by Kat Robinson
I really love the new Cook's Country Blue Ribbon Collection. It's a collection of all sorts of recipes — including some that I get a lot for here on the blog, like Millionaire Pie and different icebox pies. It talks about bread pudding — something I make whenever I have old milk and eggs and bread — and shares lots of regional recipes I have never heard of before, such as Blueberry Boy Bait and Jefferson Davis Pie.
It's not a thick book; on the other hand, it's not all the expensive, either. It's listed at $29.95 but the cookbook website has it at $22.50 right now. An example from the cookbook, one of the more often requested recipes here on the blog, is on the jump — Black Bottom Pie.
We dirtied lots of dishes attempting to re-create this Duncan Hines favorite.
But the flavor was worth the mess.
Black-bottom pie is simply a chocolate cream pie—chocolate custard and sweetened whipped cream—with two added bonuses: an airy rum chiffon layer situated between the chocolate and whipped cream layers and a chocolate cookie crust. Recipes for this pie first appeared in the early 20th century, but the pie’s popularity didn’t take off until the late 1930s, when restaurant reviewer Duncan Hines (yes, that Duncan Hines) wrote about experiencing its “unbelievably light texture” at the Dolores Restaurant and Drive-In in Oklahoma City, Oklahoma.
Eager to try a piece of this fabled pie, I headed straight to the test kitchen. But after preparing a handful of recipes, I realized why black-bottom pie is so rarely made these days. Between making the cookie crumb crust, chocolate custard, rum layer (which must be stabilized with gelatin, chilled over an ice bath to set, and lightened with beaten raw egg whites to create a chiffon texture), and whipped cream, I dirtied three saucepans, seven bowls, and four whisks during three hours in the kitchen. But I had to admit, the contrast in texture and flavor between the chocolate custard, fluffy rum chiffon, and whipped cream was worth the mess.
I started my kitchen work at the bottom, with the crust. Although the pie was originally made with a gingersnap crust, by the 1940s, recipes began to shift to pastry or chocolate cookie crusts. We compared all three, and tasters agreed that the chocolate crust provided superior flavor—and actually lived up to the name “black-bottom.” I crushed chocolate cookies, bound them with melted butter, pressed the mixture into a pie plate, and then baked the crust for 10 minutes to assure a crisp foundation for my pie.
A few recipes saved time by requiring me to make one large batch of custard, which is used as a base for both the chocolate and the rum layers. This sounded promising, so I made a basic custard with sugar, half-and-half, egg yolks, and cornstarch. I removed half of the custard and stirred in chopped chocolate until it was melted, and then I poured this portion into the crust to chill and set.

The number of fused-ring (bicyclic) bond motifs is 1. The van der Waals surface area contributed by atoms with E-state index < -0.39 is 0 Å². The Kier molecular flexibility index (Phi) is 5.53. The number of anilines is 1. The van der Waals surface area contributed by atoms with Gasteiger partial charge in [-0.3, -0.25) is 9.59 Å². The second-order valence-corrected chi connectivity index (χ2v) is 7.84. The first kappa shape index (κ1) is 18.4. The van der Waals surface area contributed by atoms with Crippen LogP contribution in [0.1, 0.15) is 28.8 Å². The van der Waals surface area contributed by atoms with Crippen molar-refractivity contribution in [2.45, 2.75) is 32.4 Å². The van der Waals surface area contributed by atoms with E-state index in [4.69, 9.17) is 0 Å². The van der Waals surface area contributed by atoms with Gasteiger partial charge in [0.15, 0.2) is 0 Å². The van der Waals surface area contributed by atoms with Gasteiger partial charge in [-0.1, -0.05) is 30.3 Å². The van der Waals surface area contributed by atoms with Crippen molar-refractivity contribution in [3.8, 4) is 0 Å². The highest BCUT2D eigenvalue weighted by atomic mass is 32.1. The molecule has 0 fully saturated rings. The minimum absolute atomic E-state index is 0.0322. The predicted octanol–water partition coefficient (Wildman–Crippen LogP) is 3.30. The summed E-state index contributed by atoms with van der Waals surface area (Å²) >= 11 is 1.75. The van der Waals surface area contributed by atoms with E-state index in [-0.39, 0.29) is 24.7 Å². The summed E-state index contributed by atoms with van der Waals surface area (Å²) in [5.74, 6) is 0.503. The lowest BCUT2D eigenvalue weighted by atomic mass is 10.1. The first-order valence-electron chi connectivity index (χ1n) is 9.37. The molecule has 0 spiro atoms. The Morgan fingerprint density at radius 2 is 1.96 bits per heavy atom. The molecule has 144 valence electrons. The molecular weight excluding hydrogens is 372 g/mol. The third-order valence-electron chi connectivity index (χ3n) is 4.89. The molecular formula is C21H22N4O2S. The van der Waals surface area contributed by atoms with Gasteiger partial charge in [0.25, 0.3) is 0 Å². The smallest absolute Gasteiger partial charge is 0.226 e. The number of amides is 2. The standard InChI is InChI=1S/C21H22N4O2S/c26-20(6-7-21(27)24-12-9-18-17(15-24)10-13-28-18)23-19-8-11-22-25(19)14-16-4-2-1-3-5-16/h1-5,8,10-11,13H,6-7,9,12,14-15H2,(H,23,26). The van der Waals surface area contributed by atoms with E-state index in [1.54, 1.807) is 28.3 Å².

For the rum chiffon layer, my plan was to flavor the remaining custard with rum, stabilize it with a little gelatin, and then add whipped raw egg whites for the signature light and airy texture. I was disappointed to find that the whipped whites weren’t quite sturdy enough to support the sweetened whipped cream on top. One way to make egg whites sturdier is to cook them, so I put together a seven-minute frosting (made by beating egg whites, sugar, water, and cream of tartar over a double boiler) and added it to the rum-enhanced custard. This worked like a charm, producing a voluminous, sturdy, and flavorful chiffon that was well worth the effort. With a piping of whipped cream on top, it was easy to see why Duncan Hines was so impressed with black-bottom pie all those years ago.
Nabisco Famous Chocolate Wafers are our cookie brand for making this crust. This recipe makes a generous amount of filling; to prevent it from overflowing the crust, add the final ½ cup of the rum layer after the filling has set for 20 minutes.
32 chocolate cookies, broken into rough pieces (about 2 1/2 cups)
4 tablespoons unsalted butter, melted
2/3 cup sugar
4 teaspoons cornstarch
2 cups half-and-half
4 large egg yolks plus 1 egg white
6 ounces semisweet chocolate, chopped fine
3 tablespoons golden or light rum
2 tablespoons water
1 teaspoon unflavored gelatin
1/4 teaspoon cream of tartar
3 cups sweetened whipped cream
1. For the crust: Adjust oven rack to middle position and heat oven to 350 degrees. Grind cookies in food processor to fine crumbs. Add butter and pulse until combined. Press crumbs into bottom and sides of 9-inch pie plate and refrigerate until firm, about 20 minutes. Bake until set, about 10 minutes. Cool completely.
2. For the pie: Whisk 1/3 cup sugar, cornstarch, half-and-half, and egg yolks in saucepan. Cook over medium heat, stirring constantly, until mixture comes to boil, about 8 minutes.
3. Divide hot custard evenly between 2 bowls. Whisk chocolate into 1 bowl until smooth, then pour into cooled pie crust; refrigerate. Whisk rum, 1 tablespoon water, and gelatin into third bowl and let sit 5 minutes; stir into bowl with plain custard and refrigerate, stirring occasionally, until mixture is wobbly but not set, about 20 minutes.
4. Combine remaining sugar, egg white, remaining water, and cream of tartar in large heatproof bowl set over medium saucepan filled with 1/2 inch barely simmering water (don’t let bowl touch water). With electric mixer on medium-high, beat egg white mixture to soft peaks, about 2 minutes; remove bowl from heat and beat egg white mixture until very thick and glossy and cooled to room temperature, about 3 minutes.
5. Whisk cooled egg white mixture into chilled rum custard until smooth. Pour all but 1/2 cup rum custard into chocolate custard—filled pie crust. Refrigerate for 20 minutes, then top with remaining rum custard. Refrigerate until completely set, 3 hours or up to 24 hours. Top with whipped cream. Serve.